- Physicians’ groups often silently support cannabis use in treating age-related diseases like cancer or glaucoma.
Is marijuana effective in combating pain?
Old age is vulnerable to a wide range of chronic aches and pains which often becomes unmanageable with prescription killers. Mary Lynch, a pain specialist at Dalhousie University in Canada reports that even if painkillers are combined with drugs, it provides only 50% relief for 30-40% patients. Marijuana helps in such cases.
39% of patients taking prescribed opioids since long take some form of marijuana for more relief. 90% of seniors aged more than 65 registered for the Colorado Medical Marijuana Program reported pain as the prime reason.
Is marijuana as effective as opioid?
As the marijuana legalization rage continues to sweep the world with no signs of declining, it obviously raises the question of its efficacy. Or is it simply another cultural hype in the guise of medical benefits?
Patients apparently seem to prefer cannabis to opioids claiming the former to be more effective. A research survey published in the Journal of Cannabis and Cannabinoid Research speaks in favor of cannabis usage. Data were collected from 2897 patients using medical cannabis.
- 34% of them received opioid for previous six months. A majority of them reported cannabis equally or more effective than opioids without any side effects.
- 97% of patients on opioid medication could reduce its dosage or eliminate it completely.
- 81% of the same group reported cannabis as more effective.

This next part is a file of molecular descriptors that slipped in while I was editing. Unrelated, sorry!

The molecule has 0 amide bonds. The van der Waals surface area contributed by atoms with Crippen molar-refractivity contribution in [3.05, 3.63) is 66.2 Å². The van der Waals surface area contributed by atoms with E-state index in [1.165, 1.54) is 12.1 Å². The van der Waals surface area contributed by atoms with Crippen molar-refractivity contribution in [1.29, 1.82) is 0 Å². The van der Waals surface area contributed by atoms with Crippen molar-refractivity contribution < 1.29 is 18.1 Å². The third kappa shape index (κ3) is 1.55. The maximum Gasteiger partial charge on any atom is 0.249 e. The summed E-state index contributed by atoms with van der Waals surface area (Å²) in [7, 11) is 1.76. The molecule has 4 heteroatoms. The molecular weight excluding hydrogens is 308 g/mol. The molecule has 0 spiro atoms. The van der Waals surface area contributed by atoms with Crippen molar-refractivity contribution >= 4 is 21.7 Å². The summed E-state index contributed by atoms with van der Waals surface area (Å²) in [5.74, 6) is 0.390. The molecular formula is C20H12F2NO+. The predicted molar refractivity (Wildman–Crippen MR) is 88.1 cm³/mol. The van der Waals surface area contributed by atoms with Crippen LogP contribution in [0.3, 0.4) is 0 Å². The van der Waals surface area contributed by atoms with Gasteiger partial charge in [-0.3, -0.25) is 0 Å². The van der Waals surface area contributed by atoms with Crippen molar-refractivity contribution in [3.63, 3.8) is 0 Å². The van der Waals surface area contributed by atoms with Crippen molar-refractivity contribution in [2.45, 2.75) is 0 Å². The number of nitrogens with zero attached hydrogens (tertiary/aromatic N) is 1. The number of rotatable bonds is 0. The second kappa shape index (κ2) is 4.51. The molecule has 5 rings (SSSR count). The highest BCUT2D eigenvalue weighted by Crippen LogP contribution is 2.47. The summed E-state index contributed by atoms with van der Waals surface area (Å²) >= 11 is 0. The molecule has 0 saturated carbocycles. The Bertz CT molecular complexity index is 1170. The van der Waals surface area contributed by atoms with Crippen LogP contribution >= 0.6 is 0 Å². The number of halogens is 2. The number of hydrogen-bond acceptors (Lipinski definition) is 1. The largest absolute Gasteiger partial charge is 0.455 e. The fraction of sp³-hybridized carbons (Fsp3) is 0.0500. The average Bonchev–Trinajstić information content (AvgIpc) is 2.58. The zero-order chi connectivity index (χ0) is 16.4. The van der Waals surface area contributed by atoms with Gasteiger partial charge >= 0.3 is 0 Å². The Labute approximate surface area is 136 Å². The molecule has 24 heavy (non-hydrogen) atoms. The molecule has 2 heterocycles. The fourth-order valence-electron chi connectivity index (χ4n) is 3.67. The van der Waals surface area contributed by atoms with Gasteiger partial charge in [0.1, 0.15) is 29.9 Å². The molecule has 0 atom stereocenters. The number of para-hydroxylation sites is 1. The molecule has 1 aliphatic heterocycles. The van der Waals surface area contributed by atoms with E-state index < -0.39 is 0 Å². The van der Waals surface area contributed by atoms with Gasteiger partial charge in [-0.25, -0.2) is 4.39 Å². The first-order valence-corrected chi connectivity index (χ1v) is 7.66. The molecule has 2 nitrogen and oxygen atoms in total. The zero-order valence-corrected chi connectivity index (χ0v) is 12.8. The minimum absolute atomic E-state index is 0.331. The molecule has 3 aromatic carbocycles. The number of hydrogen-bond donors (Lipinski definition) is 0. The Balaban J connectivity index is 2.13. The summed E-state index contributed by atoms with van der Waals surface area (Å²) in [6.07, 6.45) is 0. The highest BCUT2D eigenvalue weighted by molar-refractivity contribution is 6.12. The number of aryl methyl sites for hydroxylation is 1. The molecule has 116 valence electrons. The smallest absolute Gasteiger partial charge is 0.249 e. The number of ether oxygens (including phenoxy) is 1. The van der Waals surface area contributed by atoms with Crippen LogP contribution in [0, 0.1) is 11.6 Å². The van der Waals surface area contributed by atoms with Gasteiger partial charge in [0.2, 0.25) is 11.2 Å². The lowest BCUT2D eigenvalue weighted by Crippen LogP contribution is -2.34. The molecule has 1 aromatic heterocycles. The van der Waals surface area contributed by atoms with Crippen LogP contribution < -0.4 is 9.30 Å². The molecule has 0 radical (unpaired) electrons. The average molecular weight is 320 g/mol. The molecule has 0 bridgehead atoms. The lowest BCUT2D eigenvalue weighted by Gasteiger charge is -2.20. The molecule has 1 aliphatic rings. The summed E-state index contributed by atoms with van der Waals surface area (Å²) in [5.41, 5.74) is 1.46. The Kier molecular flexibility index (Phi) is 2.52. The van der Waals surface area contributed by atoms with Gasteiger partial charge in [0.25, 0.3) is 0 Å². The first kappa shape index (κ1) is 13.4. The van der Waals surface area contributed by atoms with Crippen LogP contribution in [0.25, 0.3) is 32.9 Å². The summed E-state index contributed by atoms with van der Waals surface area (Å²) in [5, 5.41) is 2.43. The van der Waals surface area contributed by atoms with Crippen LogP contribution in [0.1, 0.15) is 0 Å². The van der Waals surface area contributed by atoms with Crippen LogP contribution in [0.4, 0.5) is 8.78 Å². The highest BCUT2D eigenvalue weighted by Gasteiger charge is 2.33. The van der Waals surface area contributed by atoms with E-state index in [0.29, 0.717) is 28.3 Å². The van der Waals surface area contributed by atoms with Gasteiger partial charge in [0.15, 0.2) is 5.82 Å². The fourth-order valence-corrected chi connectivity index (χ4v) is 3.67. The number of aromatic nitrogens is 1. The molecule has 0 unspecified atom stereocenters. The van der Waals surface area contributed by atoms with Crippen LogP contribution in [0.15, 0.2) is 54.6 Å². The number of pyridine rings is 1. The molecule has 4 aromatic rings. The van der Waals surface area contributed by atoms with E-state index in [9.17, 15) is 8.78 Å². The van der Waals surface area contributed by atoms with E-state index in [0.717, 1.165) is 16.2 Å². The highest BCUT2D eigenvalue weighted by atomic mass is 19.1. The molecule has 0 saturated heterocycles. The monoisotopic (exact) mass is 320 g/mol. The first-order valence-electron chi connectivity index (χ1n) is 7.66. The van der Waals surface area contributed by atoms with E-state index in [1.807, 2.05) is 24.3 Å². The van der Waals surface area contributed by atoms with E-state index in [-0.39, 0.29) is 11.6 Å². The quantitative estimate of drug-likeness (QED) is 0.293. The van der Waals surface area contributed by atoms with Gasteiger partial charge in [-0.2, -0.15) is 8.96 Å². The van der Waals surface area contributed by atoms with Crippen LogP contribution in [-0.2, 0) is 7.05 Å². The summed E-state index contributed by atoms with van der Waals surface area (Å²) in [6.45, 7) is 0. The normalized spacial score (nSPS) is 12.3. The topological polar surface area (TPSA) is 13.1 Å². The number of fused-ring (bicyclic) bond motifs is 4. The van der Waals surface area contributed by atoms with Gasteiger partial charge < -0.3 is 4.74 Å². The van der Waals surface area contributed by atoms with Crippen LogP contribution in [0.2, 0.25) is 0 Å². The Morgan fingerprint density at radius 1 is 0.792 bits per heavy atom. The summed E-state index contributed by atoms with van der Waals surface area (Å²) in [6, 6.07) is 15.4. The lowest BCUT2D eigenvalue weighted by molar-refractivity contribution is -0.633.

In 2015, 28 studies led by the Harvard group on efficacy of cannabis in treating pain drew similar conclusions. The authors also declared sufficient evidence regarding the use of marijuana in addressing chronic and neuropathic pain and spasticity from multiple sclerosis.
A study by the University of Michigan also found that cannabis reduces side effects of other medications, improves the overall quality of life of users and reduces opioid use by 64% on an average. A huge amount of anecdotal evidence strongly supports the efficacy of cannabis in reducing pain.
Mounting evidence points out cannabis can help in extending the work life of the elderly:
This provides some explanation as to why senior adults aged 65 years or more are embracing cannabis as an alternative form of medicine than any other group. Baby boomers in recent years have clearly placed their opinions about the medicinal benefits of cannabis without caring for the stigma attached to it.
In a study conducted this year, it was found medical cannabis legalization has resulted in reduction of pain along with better self-assessed health condition among elderly. It also pointed out medical cannabis law led to increase in the old age work force. This implies older adults in the states having legalized medicinal cannabis can work for long hours efficiently. In these states, full-time employment of senior adults rose by 5%.